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Eugene Business Owner Says Paycheck Program Isn’t Cure All

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Bagel Sphere
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Congress is expected to approve a new round of small business aid as soon as Thursday. One Eugene business owner who received a loan the first time around says the program has its drawbacks.

Justin Freeman says his staff at Bagel Sphere went from 35 down to about three practically overnight. The Eugene bakery has three retail locations and provides wholesale baked goods to restaurants and coffee shops up and down the Willamette Valley.

Much of Freeman's business dried up when social distancing restrictions kicked in. He closed two of his retail locations. His wholesale business is a fraction of what it was before the pandemic.

Bagel Sphere applied for and received about $130,000 through the federal Paycheck Protection Program. But Freeman said he’ll have to pay the money back unless he uses 75 percent of it on payroll. And that’s a challenge when he has nothing for his employees to do.

He said he's been able to hire back a few of his employees while maintaining social distancing at Bagel Sphere's west Eugene bakery, in part by implementing staggered shifts. But Freeman said while some people have suggested paying employees even if they aren't actually working, he doesn't consider that a reasonable option.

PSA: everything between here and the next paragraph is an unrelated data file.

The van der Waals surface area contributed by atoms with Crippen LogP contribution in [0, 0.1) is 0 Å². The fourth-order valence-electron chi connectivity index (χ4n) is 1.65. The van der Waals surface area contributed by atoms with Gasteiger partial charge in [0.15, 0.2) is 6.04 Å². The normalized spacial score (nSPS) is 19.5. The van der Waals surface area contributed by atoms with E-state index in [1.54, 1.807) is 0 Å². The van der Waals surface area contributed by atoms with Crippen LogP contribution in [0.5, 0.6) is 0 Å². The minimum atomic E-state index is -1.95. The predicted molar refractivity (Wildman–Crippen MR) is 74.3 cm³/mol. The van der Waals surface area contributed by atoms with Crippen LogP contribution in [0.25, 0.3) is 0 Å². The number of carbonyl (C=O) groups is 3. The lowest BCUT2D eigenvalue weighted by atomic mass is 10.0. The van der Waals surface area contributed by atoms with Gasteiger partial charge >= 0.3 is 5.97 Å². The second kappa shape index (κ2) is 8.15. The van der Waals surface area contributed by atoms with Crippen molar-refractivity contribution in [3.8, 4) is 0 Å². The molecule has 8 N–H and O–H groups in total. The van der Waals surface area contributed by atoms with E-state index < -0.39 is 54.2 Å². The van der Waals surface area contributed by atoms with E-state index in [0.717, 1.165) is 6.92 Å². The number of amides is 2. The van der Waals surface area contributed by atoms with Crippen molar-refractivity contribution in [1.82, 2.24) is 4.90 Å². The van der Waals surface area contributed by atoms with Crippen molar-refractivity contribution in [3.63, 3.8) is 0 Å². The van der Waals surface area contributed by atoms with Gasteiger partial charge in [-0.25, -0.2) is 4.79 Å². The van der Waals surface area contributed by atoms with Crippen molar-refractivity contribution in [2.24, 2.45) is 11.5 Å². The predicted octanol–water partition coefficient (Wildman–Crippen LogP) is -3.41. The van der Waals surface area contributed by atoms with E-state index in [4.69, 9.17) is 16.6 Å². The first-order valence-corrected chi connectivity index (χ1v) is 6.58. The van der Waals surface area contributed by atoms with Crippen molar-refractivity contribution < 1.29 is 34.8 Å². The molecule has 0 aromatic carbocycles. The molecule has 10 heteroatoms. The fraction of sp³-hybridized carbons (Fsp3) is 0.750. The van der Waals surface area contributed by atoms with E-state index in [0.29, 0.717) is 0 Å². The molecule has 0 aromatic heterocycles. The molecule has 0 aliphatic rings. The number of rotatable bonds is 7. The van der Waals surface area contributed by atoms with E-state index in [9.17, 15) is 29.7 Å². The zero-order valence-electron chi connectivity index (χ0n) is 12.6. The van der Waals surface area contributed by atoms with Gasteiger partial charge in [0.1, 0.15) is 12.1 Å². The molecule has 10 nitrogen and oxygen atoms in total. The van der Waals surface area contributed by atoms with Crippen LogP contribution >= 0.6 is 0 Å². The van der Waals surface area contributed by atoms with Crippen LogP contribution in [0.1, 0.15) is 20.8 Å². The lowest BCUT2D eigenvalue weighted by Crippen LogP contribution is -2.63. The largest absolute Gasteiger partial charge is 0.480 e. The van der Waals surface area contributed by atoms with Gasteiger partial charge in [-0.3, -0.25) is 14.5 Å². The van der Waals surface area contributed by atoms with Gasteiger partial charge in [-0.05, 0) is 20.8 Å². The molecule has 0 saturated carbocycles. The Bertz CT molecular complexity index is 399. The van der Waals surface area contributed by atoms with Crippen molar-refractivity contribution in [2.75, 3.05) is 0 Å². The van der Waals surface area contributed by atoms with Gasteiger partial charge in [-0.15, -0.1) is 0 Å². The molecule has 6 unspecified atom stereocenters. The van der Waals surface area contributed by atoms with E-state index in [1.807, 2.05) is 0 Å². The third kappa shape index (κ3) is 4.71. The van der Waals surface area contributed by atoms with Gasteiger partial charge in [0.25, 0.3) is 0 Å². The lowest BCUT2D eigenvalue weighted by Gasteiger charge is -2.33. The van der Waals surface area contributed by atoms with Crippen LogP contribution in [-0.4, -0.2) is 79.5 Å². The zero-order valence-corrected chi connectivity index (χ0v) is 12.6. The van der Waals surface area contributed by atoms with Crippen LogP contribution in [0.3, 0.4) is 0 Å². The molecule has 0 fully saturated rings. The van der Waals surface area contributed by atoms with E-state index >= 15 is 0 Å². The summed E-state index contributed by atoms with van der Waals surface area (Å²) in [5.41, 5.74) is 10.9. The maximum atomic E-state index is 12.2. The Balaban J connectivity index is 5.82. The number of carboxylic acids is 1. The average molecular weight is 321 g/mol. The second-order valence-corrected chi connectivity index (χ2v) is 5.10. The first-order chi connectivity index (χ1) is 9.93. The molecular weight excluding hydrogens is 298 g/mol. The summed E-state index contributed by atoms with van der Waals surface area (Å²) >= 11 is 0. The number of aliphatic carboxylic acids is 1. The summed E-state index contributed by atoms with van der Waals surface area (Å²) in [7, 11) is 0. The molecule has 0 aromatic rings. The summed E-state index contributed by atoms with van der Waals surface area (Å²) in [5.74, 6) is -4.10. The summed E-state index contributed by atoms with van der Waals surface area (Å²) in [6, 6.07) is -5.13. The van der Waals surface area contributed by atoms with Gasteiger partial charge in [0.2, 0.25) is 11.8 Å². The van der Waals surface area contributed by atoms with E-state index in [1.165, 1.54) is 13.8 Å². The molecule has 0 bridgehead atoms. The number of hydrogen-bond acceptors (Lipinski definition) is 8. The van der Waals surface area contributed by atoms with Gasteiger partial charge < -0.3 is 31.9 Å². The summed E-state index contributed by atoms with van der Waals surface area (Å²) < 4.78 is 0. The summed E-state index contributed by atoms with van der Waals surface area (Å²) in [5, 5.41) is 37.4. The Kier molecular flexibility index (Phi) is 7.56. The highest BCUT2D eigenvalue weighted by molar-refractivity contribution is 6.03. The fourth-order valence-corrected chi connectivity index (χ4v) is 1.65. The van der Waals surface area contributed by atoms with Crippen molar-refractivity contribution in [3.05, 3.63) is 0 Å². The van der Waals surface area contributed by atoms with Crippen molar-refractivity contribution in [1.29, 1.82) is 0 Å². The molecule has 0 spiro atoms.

“I can’t in any way justify paying one group of employees to sit at home, while forcing another set of employees to show up at work to earn their pay,” he said.

Freeman says he’s allowed to use some of the Paycheck Protection Program funds on fixed costs such as rent and utilities. But he said the program won’t help long-term unless it offers more flexibility.

He said many small business owners applied for the money without fully understanding the program. "Many of us are taking on some of the largest loans we've ever taken on in our lives without fully knowing the terms and conditions of the loan we just took on," he said.

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